The gentle magnificence of elephants has long held a special place in Indian society. One of the most recognized gods in the Hindu pantheon is, after all, Ganesh – a deity with an elephant’s head – and Hindu mythology also includes the divine elephant Airavata (sometimes depicted with five heads) who carried Indra, king of the gods. It’s hardly surprising, then, that elephants became symbols of royalty in Indian culture and that the animal is associated with a number of different festivals.
Such is the importance of the elephant in India that it has even been awarded its own annual festival. Held in Jaipur in the state of Rajasthan, the Elephant Festival is scheduled for March26, 2013 at Rambagh Polo Ground is a favorite among locals and tourists alike.
It’s a vibrant occasion full of pomp and circumstance, with elephants bejeweled and decorated – as well as taking part in other events to entertain the crowds.
Interestingly, all the elephants that participate in the festival are female. Do the organizers perhaps assume that lady elephants will be more comfortable in makeup? Whatever the reason, it’s no holds barred when it comes to bedecking them with all the trappings of female ornament, including scarves, anklets – even the pachyderm equivalent of toenail polish.
History has it that Rajput kings would use their best elephant to be the flag bearer and lead processions in times of war, as well as during festivities. More elephant-based entertainment would often follow these processions, including fights and games. These would often be laid on for royal guests, including British colonial personalities and visiting Maharajahs. The same elephant who had led the procession would then ride up to Jaipur’s opulent Amber Fort – a tradition that still happens to this day.
For this annual extravaganza, the elephants arrive at the stadium adorned with precious jewels, draped with velvets and decorated with body paint. Who will be the fairest of them all? It’s not a throwaway question – there is, after all, a prize for best-dressed elephant. Winning this accolade is an immense source of pride for the mahawat, or elephant owner – which must make for a rather stressful time in the run-up to the festival. That said, the elephants here seem to be taking it all in their considerable stride!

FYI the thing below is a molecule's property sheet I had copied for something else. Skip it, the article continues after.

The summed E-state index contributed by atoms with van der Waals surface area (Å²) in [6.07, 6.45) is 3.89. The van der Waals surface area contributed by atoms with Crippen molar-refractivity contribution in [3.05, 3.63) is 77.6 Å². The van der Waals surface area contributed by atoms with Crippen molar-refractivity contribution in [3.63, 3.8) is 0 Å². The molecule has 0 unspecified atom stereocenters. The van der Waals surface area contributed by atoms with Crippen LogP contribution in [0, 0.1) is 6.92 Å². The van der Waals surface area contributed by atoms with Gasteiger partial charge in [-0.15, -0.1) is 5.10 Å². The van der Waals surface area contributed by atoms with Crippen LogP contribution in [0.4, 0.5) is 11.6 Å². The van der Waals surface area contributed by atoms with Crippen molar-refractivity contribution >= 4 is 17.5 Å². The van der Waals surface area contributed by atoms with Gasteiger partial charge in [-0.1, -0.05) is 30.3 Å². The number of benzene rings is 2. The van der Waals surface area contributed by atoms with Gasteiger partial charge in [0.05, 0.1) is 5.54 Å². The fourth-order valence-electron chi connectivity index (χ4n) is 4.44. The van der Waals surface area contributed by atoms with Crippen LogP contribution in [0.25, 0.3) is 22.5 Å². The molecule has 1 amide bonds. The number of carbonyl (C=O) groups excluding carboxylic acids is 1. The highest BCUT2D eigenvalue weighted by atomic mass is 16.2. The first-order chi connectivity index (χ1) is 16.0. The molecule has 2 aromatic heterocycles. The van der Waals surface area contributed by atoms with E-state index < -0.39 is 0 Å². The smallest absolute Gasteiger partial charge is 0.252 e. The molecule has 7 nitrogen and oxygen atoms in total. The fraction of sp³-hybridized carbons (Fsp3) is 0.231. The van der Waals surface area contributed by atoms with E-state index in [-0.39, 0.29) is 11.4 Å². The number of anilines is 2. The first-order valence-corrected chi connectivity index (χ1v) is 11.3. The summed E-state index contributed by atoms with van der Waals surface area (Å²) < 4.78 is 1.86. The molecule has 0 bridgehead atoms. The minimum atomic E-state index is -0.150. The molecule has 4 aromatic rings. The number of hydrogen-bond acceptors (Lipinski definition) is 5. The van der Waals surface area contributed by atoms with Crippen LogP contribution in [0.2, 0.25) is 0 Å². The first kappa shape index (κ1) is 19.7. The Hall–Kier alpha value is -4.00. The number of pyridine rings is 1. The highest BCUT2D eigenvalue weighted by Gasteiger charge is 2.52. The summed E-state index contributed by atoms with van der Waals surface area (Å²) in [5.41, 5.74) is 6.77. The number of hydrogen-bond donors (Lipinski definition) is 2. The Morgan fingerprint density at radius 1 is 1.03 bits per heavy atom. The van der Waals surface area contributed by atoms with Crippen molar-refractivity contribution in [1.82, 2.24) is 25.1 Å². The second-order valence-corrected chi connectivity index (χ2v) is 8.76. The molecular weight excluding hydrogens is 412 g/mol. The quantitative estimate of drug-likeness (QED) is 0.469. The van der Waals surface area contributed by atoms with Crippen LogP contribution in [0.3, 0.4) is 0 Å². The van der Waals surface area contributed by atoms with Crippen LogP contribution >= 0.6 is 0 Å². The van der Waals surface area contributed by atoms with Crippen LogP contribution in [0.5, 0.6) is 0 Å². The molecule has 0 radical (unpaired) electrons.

Much like a catwalk show or pageant, the elephants competing for the ‘Best Decorated’ gong parade past the judges, some of whom are tourists. The animals have also been known to offer the panel garlands, showing that even elephantine beauty contests aren’t immune to bribery…
Almost every part of this highly-decorated creature has been accounted for, with intricate and vibrant floral patterns covering its face, golden scarves hanging from its tusks, and a gorgeous embroidered throw adorning its back. We wonder how many bottles of nail varnish it took to paint those toes…
As well as the beauty contest, these jumbo-sized beasts also entertain the crowds with races, and even a game of elephant polo (played using a plastic football and long sticks). There is also the tug of war between the elephants and the humans. We know who our money’s on…
One of the unique aspects of the Elephant Festival is that visitors are actively encouraged to take part – not just in the beauty pageant judging but also, should they feel the urge, in the polo. The guests also have an opportunity to mount the elephants and play Holi. Participants dance with great vigor-the excitement rising to a crescendo.
Sounds like a blast!